“These (coyotes) aren’t just out on the prowl,” Mowry said. “This is a fairly normal situation … there’s no need to be overly alarmed.”
Urban coyotes often adjust their daily travel patterns to avoid humans, according to the Humane Society. In urban areas, this means coyotes roam mostly at night and in the early morning hours.
City officials said this is not the first — and likely not the last time — a coyote is found in Roswell.
“Unfortunately, the urban coyotes are here to stay,” city communication coordinator Karen Zitomer said. “Even if you move one group, another one will come in.”
The city has a webpage dedicated to helping residents coexist with coyotes, and it lists steps that homeowners can take to curb one-on-one conflicts.
In July, a Roswell resident was bitten by a coyote in Leita Thompson Memorial Park. The Fulton County Department of Health and Wellness reported that the coyote tested positive for rabies, and was later euthanized.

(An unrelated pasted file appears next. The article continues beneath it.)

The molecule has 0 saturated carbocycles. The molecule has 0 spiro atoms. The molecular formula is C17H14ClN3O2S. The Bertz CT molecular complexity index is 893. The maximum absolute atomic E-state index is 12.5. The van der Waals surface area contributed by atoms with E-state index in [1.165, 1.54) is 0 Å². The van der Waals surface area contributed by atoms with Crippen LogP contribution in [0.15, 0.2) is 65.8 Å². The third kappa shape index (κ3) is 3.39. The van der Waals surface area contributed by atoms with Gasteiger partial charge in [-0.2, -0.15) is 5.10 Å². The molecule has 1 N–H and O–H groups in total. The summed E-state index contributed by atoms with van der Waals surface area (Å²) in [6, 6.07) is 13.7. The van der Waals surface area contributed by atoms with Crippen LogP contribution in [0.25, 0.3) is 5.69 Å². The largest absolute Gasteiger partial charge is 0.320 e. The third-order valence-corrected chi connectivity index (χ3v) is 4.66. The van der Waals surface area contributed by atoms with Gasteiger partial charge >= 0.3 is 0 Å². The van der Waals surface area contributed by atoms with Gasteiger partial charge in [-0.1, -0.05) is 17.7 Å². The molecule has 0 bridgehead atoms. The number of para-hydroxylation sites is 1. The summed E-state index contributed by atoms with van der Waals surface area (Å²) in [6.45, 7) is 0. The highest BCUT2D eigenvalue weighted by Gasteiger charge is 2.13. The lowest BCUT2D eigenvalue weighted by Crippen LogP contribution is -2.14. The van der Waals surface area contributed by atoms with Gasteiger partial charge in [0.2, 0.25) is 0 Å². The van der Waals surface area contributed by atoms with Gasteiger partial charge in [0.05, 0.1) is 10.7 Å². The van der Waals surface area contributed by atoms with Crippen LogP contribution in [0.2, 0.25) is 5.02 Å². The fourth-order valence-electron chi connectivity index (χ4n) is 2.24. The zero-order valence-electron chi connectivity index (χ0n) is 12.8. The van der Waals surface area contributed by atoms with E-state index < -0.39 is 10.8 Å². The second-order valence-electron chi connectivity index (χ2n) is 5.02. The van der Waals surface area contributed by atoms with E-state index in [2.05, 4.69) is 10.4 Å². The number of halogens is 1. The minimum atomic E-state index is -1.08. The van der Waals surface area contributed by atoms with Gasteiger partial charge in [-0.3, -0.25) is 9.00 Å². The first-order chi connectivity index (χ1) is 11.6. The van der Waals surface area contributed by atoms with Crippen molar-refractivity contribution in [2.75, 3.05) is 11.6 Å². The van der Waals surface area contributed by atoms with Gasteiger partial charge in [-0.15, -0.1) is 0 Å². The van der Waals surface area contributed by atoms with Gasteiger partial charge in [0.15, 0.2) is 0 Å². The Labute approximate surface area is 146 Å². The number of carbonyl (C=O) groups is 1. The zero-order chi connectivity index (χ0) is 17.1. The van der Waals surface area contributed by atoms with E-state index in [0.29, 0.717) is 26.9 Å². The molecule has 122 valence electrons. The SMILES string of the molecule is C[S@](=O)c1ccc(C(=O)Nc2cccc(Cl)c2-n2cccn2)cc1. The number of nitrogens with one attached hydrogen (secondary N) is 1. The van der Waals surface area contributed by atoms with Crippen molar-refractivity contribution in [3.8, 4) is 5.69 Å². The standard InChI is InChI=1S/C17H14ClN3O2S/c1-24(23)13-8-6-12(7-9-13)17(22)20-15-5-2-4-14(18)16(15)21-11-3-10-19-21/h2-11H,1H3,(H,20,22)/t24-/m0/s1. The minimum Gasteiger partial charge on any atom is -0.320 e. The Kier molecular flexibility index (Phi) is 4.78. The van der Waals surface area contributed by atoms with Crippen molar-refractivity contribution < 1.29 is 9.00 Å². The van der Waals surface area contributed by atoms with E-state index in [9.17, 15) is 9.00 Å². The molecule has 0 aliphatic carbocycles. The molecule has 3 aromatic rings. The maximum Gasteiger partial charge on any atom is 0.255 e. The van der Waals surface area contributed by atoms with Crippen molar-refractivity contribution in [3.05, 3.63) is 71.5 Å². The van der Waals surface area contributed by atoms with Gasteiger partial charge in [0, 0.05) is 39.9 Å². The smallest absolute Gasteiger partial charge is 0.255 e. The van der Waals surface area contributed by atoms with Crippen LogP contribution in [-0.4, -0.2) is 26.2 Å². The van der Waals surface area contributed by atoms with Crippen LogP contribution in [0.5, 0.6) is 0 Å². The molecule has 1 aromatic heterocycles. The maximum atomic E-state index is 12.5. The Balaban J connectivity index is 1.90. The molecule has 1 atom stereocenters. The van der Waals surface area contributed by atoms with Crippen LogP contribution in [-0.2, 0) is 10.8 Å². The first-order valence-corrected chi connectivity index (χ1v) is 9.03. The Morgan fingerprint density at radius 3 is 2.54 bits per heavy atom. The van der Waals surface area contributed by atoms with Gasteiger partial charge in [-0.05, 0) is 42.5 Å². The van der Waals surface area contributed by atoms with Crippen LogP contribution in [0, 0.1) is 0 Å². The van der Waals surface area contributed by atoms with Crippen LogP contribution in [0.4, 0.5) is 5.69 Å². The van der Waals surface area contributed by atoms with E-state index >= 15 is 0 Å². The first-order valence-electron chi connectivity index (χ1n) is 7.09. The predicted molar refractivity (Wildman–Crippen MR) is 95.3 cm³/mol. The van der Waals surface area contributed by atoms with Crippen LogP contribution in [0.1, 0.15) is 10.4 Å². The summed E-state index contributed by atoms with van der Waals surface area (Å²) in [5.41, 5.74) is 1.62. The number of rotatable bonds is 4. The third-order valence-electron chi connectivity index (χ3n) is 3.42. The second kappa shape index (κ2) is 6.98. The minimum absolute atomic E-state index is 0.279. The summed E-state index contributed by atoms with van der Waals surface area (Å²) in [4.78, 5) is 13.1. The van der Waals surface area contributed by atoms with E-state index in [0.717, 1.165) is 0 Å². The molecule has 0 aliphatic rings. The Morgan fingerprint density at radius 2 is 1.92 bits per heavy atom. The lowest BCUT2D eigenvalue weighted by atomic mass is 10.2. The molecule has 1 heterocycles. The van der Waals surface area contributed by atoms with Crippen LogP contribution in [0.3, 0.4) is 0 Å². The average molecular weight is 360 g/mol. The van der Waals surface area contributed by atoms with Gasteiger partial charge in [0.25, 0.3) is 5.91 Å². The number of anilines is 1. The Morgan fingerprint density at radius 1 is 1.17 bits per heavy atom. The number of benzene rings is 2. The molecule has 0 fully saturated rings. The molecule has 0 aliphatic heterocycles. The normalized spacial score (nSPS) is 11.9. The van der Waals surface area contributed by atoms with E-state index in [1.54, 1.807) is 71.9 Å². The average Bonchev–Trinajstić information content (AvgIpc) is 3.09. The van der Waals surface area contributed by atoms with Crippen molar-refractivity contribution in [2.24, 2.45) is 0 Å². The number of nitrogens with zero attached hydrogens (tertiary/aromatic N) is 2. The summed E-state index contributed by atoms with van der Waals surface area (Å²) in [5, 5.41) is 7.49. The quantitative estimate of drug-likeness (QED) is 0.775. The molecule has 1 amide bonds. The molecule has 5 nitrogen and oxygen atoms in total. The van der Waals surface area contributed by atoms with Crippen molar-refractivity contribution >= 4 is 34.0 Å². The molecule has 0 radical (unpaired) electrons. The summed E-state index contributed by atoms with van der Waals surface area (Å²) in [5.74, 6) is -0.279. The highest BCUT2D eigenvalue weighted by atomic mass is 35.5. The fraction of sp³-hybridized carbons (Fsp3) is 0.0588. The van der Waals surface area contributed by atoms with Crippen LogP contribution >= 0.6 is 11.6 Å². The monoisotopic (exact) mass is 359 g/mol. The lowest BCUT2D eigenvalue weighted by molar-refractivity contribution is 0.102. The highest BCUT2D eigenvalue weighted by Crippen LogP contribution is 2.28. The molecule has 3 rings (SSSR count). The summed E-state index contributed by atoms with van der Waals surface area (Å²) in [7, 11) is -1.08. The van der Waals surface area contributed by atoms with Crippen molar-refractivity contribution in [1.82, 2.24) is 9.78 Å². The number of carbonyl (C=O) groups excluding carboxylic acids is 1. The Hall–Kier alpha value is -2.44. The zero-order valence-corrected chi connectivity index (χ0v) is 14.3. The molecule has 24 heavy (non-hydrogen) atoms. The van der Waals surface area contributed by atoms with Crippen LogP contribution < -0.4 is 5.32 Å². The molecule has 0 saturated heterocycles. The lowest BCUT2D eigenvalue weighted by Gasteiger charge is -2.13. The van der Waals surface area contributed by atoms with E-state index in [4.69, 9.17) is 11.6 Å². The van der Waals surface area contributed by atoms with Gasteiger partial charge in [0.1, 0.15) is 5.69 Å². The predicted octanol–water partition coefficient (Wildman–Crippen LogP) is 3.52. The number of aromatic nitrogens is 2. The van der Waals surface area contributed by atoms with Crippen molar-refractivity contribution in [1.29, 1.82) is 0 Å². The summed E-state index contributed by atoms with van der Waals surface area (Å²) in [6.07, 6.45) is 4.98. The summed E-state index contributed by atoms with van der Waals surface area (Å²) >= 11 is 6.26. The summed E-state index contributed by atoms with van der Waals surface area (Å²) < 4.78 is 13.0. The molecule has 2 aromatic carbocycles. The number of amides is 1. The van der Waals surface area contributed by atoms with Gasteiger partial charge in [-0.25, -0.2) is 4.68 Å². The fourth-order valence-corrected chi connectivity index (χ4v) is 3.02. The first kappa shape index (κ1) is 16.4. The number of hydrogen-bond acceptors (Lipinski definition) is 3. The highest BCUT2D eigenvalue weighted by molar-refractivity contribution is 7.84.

Roswell resident Monica Halka, who lives in the Habersham Woods subdivision, said she does not mind the coyotes. In fact, she loves the sound of their howls on late nights.
"Occasionally, someone will complain. People have these ideas they’re going to run into a pack of them,” Halka said.
Research from The Human Society shows coyote attacks on humans seldom occur, and studies show coyotes usually become aggressive when humans begin feeding them.
TIPS FOR COEXISTING WITH COYOTES:
- Do not feed coyotes.
- Eliminate possible food sources, including water and garbage
- Feed pets indoors and keep their food locked away
- Remove bushes and shrubbery that provide hiding cover for coyotes or prey
- Keep children inside if coyotes have been spotted in the area
- Do not allow pets to roam and keep them inside at nighttime
Source: The Humane Society and the City of Roswell